WSU Peace and Justice visits Boggs Center Barbara L. Jones

By Barbara L. Jones, Contributing Writer

WSU Peace and Justice visits Boggs Center

Standing: Barbara L. Jones, WSU Peace and Justice Learning Community Peer Mentor/Grad student,  Seated Left-Right; Marilyn Corbitt, WSU Grad student ,Dr. Fredric Pearson, WSU Director of The Center of Peace and Conflict Studies and Grace Lee Boggs, lifelong social activist

Recently the Wayne State University Peace and Justice Learning Community, an extension of the Center of Peace and Conflict Studies program, gathered at the James and Grace Lee Boggs Center to Nurture Community Leadership for a discussion with  Grace Lee Boggs about visionary social justice organizing .The conversation focused on action in neighborhood development, improvement, judicial restoration, reform and human rights advocacy with the Detroit community.

Wayne State University’s Peace and Justice Learning Community is an institution serving students across all disciplines who are compelled by a variety of contexts within the realm of peace and justice. The learning community is dedicated to advancing community building and activism in the city of Detroit that ties the university to the student and the student to the university as it relates to peace and justice.

WSU Peace and Justice Learning students focus on issues raised in conversations about  how communication, miscommunication and the lack of communication occur within the community that revolve around change.. When communities learn to re-imagine how positive communication can foster better processes and outcomes, the end result will guide our thoughts and desires that can produce intentional peace within the Detroit community

Participants in the conversation included a diverse group of students, faculty, and local Detroit community activists who are committed to applying collaborative methods of scholarship and social justice activism that re-spirits wholesome communities. The Wayne State University Peace and Learning Community’s goal is to become an enriched learning community, a cohesive unit that promotes peace and justice activism within the local Detroit community.  Students are looking to engage with citizens in the community who are  defining and implementing change within the social justice scope.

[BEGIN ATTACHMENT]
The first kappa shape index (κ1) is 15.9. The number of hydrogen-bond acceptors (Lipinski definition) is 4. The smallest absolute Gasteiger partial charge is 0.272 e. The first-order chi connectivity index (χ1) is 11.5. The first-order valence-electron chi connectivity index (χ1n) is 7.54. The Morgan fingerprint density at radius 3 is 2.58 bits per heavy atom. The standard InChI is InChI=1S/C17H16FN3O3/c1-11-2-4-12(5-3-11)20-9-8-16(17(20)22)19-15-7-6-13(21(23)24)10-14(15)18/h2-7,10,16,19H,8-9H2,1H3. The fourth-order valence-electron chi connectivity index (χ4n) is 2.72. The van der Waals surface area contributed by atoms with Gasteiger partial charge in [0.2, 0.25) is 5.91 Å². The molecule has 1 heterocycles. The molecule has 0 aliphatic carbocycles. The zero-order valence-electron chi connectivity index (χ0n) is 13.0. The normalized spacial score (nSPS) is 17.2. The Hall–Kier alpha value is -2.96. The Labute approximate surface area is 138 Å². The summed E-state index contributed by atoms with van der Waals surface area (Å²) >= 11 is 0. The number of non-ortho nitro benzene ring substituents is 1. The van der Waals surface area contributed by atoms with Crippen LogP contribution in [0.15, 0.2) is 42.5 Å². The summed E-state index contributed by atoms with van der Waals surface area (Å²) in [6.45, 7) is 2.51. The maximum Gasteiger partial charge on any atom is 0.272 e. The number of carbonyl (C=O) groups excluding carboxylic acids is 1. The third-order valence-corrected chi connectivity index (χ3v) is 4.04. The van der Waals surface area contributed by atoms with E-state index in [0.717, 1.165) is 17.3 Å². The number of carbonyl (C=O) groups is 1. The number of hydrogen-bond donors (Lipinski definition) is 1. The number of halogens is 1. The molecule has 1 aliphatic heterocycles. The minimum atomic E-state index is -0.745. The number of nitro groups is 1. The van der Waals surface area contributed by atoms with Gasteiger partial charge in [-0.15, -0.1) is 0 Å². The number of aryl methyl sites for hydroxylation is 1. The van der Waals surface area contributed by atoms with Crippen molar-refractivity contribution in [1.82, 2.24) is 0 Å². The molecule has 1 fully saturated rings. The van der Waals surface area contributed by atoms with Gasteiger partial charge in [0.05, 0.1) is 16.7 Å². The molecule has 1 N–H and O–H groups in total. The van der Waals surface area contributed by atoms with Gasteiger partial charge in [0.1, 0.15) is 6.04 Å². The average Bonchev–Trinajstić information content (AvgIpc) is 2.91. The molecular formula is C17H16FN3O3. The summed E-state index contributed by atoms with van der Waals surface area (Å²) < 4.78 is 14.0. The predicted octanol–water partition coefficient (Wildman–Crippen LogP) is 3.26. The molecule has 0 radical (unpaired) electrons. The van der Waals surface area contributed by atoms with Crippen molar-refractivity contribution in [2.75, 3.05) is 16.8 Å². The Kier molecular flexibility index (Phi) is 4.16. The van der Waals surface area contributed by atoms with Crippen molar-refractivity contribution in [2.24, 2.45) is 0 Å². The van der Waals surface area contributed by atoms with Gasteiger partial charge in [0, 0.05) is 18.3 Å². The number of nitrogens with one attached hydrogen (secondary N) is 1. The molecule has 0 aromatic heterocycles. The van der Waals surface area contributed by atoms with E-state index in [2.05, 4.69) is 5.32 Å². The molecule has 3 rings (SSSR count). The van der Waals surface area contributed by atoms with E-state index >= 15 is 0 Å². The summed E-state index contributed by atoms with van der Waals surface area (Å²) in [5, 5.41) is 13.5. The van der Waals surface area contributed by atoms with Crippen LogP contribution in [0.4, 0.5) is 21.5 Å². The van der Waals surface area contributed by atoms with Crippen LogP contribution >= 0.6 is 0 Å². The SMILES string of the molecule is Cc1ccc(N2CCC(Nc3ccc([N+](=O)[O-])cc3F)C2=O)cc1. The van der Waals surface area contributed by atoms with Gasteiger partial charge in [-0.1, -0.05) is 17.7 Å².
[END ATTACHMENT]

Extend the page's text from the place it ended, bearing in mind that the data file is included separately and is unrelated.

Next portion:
A significant goal of the learning community is to apply and restore the connections of humanity within the Detroit community on all different levels. The discussion included the importance of utilizing Peace and Justice Learning Communities as tools for building community among WSU students.

The discussion with Grace Lee Boggs  inspired and challenged the group to change its way of thinking about “Change.”. “Change takes time, ” she explained.,  ‘”but crises create  opportunities for change.. A crisis is not only a danger but an opportunity to do visionary organizing.”

“Most people do protest organizing .Visionary organizing, however,,encourages people to turn to rather than against one another.  At the Boggs Center in times of crisis we encourage people to seize the opportunity to do for ourselves. Thus  the devastation of deindustrialization can be the opportunity to begin creating a post-industrial society, an opportunity to re-imagine work, life, education.”

Ron Scott, Detroit activist and spokesperson from the Detroit Coalition Against Police Brutality and creator of Peace Zones for Life.  said, “Americans can sometime make decisions which mitigate the restorative properties that we can have from a human scale, Americans tend to see things in terms of wanting things to happen on an instantaneous basis. We must operate on a standard of  re-capturing our humanity and  extending our humanity instead of  continuing to live in  fear.” 

The challenge for Wayne State’s Peace and Justice Learning Community is to move beyond  our immediate fears and shift our energies to the internal work that must be done.

Following the discussion  Wendy Cason, a WSU graduate student in the Master’s of Arts in Dispute Resolution program, stated, “It was truly an honor to gather with Mrs. Boggs and share with her and other passionate individuals in reimagining Detroit as a vibrant, nurturing city. Coming together, exchanging dialogue was enlightening as well as energizing.”

State University’s Director of Peace and Conflict Studies, Dr. Fredric Pearson said, “Grace Lee Boggs is always up to date, and always sees through to the core of problems. Her wit and insight inspire those around her to do their best to improve social conditions in our communities.”

Grace Boggs didn’t just give us lessons in visionary organizing and community-building within a university setting in Detroit. She gave us plenty of assignments to research, execute and complete so that  as a learning community we can become what we aim to be.


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